(1) Except as otherwise provided in subsection (3) or (4) of this section, any public or private landowners, hydroelectric project owners, or others in lawful possession and control of any lands whether designated resource, rural, or urban, or water areas or channels and lands adjacent to such areas or channels, who allow members of the public to use them for the purposes of outdoor recreation, which term includes, but is not limited to, the cutting, gathering, and removing of firewood by private persons for their personal use without purchasing the firewood from the landowner, hunting, fishing, camping, picnicking, swimming, hiking, bicycling, skateboarding or other nonmotorized wheel-based activities, aviation activities including, but not limited to, the operation of airplanes, ultra-light airplanes, hang gliders, parachutes, and paragliders, rock climbing, the riding of horses or other animals, clam digging, pleasure driving of off-road vehicles, snowmobiles, and other vehicles, boating, kayaking, canoeing, rafting, nature study, winter or water sports, viewing or enjoying historical, archaeological, scenic, or scientific sites, without charging a fee of any kind therefor, shall not be liable for unintentional injuries to such users.
(2) Except as otherwise provided in subsection (3) or (4) of this section, any public or private landowner or others in lawful possession and control of any lands whether rural or urban, or water areas or channels and lands adjacent to such areas or channels, who offer or allow such land to be used for purposes of a fish or wildlife cooperative project, or allow access to such land for cleanup of litter or other solid waste, shall not be liable for unintentional injuries to any volunteer group or to any other users.
(3) Any public or private landowner, or others in lawful possession and control of the land, may charge an administrative fee of up to twenty-five dollars for the cutting, gathering, and removing of firewood from the land.
(4)(a) Nothing in this section shall prevent the liability of a landowner or others in lawful possession and control for injuries sustained to users by reason of a known dangerous artificial latent condition for which warning signs have not been conspicuously posted.
(i) A fixed anchor used in rock climbing and put in place by someone other than a landowner is not a known dangerous artificial latent condition and a landowner under subsection (1) of this section shall not be liable for unintentional injuries resulting from the condition or use of such an anchor.
(ii) Releasing water or flows and making waterways or channels available for kayaking, canoeing, or rafting purposes pursuant to and in substantial compliance with a hydroelectric license issued by the federal energy regulatory commission, and making adjacent lands available for purposes of allowing viewing of such activities, does not create a known dangerous artificial latent condition and hydroelectric project owners under subsection (1) of this section shall not be liable for unintentional injuries to the recreational users and observers resulting from such releases and activities.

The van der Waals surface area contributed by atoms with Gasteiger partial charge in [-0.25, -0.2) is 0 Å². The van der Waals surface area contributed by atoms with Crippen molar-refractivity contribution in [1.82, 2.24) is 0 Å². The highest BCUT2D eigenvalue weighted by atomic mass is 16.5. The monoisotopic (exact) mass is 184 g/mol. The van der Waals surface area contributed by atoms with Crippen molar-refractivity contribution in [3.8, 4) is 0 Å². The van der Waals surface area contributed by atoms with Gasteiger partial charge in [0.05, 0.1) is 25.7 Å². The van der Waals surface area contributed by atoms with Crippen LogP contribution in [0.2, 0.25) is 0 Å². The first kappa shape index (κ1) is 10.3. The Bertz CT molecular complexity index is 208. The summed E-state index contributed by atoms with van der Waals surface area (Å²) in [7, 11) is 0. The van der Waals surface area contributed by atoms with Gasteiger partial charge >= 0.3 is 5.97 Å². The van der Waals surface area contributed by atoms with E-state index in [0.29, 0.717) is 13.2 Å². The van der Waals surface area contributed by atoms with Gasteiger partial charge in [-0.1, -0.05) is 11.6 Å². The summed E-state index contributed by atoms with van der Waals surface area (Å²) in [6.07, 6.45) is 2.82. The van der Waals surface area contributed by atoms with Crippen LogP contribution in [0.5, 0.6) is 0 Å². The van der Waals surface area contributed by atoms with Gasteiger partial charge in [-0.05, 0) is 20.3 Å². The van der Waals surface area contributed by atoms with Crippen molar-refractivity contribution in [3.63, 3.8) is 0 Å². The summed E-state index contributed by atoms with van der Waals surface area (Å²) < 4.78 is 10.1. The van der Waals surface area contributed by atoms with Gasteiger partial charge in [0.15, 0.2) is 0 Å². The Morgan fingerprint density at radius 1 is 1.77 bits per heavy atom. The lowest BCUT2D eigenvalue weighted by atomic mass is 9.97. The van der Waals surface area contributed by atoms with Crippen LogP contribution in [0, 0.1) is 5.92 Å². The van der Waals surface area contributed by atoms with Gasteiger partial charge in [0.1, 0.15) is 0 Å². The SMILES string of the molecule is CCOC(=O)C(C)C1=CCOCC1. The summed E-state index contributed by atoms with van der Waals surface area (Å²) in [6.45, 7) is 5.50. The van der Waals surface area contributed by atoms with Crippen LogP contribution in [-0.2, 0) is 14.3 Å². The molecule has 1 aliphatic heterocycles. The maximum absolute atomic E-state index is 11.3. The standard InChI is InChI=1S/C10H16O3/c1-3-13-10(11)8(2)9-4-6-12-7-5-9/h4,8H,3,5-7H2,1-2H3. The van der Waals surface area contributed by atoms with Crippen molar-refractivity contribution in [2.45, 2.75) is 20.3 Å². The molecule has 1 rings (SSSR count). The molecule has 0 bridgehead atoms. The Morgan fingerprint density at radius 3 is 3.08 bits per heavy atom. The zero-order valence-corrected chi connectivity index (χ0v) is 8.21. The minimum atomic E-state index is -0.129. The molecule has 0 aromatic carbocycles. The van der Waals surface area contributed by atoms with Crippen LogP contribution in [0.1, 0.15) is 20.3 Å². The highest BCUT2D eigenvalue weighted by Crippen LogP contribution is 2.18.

(b) Nothing in RCW 4.24.200
and this section limits or expands in any way the doctrine of attractive nuisance.
(c) Usage by members of the public, volunteer groups, or other users is permissive and does not support any claim of adverse possession.
(5) For purposes of this section, the following are not fees:
(a) A license or permit issued for statewide use under authority of chapter 79A.05
RCW or Title 77
(c) A daily charge not to exceed twenty dollars per person, per day, for access to a publicly owned ORV sports park, as defined in RCW 46.09.310
, or other public facility accessed by a highway, street, or nonhighway road for the purposes of off-road vehicle use.
Effective date—2011 c 320:
See note following RCW 79A.80.005
Intent—2011 c 171:
"This act is intended to reconcile and conform amendments made in chapter 161, Laws of 2010 with other legislation passed during the 2010 legislative sessions, as well as provide technical amendments to codified sections affected by chapter 161, Laws of 2010. Any statutory changes made by this act should be interpreted as technical in nature and not be interpreted to have any substantive policy or legal implications." [ 2011 c 171 § 1.
Effective date—2011 c 171:
"Except for section 129 of this act, this act is necessary for the immediate preservation of the public peace, health, or safety, or support of the state government and its existing public institutions, and takes effect July 1, 2011." [ 2011 c 171 § 142.
Finding—2003 c 16:
"The legislature finds that some property owners in Washington are concerned about the possibility of liability arising when individuals are permitted to engage in potentially dangerous outdoor recreational activities, such as rock climbing. Although RCW 4.24.210
provides property owners with immunity from legal claims for any unintentional injuries suffered by certain individuals recreating on their land, the legislature finds that it is important to the promotion of rock climbing opportunities to specifically include rock climbing as one of the recreational activities that are included in RCW 4.24.210
. By including rock climbing in RCW 4.24.210
, the legislature intends merely to provide assurance to the owners of property suitable for this type of recreation, and does not intend to limit the application of RCW 4.24.210
to other types of recreation. By providing that a landowner shall not be liable for any unintentional injuries resulting from the condition or use of a fixed anchor used in rock climbing, the legislature recognizes that such fixed anchors are recreational equipment used by climbers for which a landowner has no duty of care." [ 2003 c 16 § 1.
Off-road and nonhighway vehicles: Chapter 46.09
Snowmobiles: Chapter 46.10